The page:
Most of us know the old Chinese curse, “May you live in interesting times.” Well, we do—as if we didn’t have enough trouble with China. Yesterday, I had the “interesting” nature of the times thrust upon me in the form of a couple of remarks from a friend—a conservative friend, mind you, and maybe more conservative than I. The conversation turned inevitably to Brett Kavanaugh and Christine Blasey Ford. What did my friend think? Well, he said, he believed she was “credible,” a judgment echoed by his wife and, as it happens, by my wife.
“Credible” may be defined in more ways than one; the legal concept of the word interests me. And here, it’s only fair to say, I relied heavily on some comments by Andrew McCarthy at National Review Online. Legally speaking, how “credible” is an accuser who cannot remember when the event central to her claim took place, cannot say where it took place, cannot explain how she departed the scene, and cannot provide a single person to corroborate her story? As McCarthy, a former assistant Federal prosecutor, pointed out, such claims are not “credible”; they are “incredible.” And I take it that he did not intend the last word as a sarcastic quip but as a precise definition of the absence of necessary information for a case to even exist.
Yet Christine Blasey Ford has publicly accused Brett Kavanaugh of sexual assault thirty-seven years ago based on, once one weighs the totality of the claim, mere assertion. Such things do happen, and, I hope more often than not, they don’t get prosecuted. But the politically charged atmosphere of a Supreme Court nomination precludes all consideration of common legal practice to the extent that even some conservatives find Ford’s unsubstantiated claims “credible.”
My suggestion to my friends (and my wife) was that she was not credible so much as she was deemed sincere. To many people that may have been enough cause to suspend disbelief, habeas corpus, and the presumption of innocence all in one fell swoop, but not for me. Like “credibility,” “sincerity” may be interpreted in various ways. Was Ford sincerely of the opinion that Judge Kavanaugh attempted to rape her? Was she sincerely convinced (as, let’s not forget, a dedicated Bernie Sanders supporter might well be) that keeping Kavanaugh off the Supreme Court justified the use of any means? Those questions are unanswered and likely will remain so. But however sincere she was and for whatever reasons, Ford could not lend credibility to anything she alleged without some basic facts, which were plainly lacking.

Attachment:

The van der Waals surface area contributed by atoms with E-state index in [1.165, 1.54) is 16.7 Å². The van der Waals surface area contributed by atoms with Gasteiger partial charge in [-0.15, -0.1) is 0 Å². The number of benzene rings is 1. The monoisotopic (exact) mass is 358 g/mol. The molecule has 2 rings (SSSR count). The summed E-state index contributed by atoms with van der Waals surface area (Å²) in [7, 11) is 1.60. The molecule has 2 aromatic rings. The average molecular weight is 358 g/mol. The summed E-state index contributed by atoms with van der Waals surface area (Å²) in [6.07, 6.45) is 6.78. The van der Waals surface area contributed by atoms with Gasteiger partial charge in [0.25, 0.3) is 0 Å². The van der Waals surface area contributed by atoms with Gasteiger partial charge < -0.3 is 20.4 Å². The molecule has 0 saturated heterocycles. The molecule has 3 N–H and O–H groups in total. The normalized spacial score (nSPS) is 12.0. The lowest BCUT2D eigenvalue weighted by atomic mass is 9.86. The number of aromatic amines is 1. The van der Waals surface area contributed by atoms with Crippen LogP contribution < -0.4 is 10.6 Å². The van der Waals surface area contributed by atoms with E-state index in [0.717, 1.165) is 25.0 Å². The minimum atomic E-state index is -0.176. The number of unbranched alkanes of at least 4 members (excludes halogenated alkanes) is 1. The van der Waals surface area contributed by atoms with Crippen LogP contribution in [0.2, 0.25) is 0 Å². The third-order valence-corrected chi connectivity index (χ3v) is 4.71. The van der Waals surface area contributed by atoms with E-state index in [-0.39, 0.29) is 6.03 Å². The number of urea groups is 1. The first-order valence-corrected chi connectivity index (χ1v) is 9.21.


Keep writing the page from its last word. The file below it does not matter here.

The conversation wound down for the very good reason that we had other serious tasks to perform, but not before my friend commented something along the lines of “Well, we’ll never know what happened.” And so it ended.
But I do offer a very necessary rejoinder to what my friend said in closing. Of course, we’ll “never know” what happened in the only sense that matters here, the existential sense. We’re not clairvoyants; we cannot see inside the souls of others. In court, apart from an outright admission of guilt, neither juror nor judge ever completely know “what happened.” They were not present at the time and place of the crime or misdemeanor; neither can they read the minds of the accuser and the accused.
However, judge and jury do know two things, which I’ll take one at a time. The first, a rock solid foundation of our legal system, is that the accused is innocent until proven guilty. Every man or woman that walks into court is presumed innocent and will remain so, saving evidence produced to the contrary that establishes guilt beyond a reasonable doubt or, in non-criminal cases, a preponderance of the evidence. But whether one stands accused of misdemeanor or crime, the presumption of innocence is sacrosanct and cannot be treated as something politically inconvenient (as it was by Senator Mazie Hirono of Hawaii). Unless a grand jury indicts the accused on the basis of at least some credible evidence, proper procedure, and sufficient witnesses to testify one way or the other—tests Christine Blasey Ford’s accusation never would have met—there is no case.
What kind of world would we live in politically where this honored practice did not exist, where mere finger pointing was enough to convict? Such places have existed: Nazi Germany, Soviet Russia, Maoist China, all had their enemies list: communist, capitalist, counter-revolutionary, fascist and imperialist, all labels ready to slap on innocent people, too often for no other purpose than to create an environment of fear and to silence opposition.
Today, to charge someone with sexually predatory behavior (or racism, sexism, homophobia, Islamophobia) is enough to ruin a career and, when needed, derail a nomination. Is it sometimes justified? Of course. But to justify an accusation demands not sincerity but credible evidence. Guilty until proven innocent is the doctrine of a totalitarian state. It has no place in the United States or, it’s hardly necessary to add, a U. S. Senate hearing.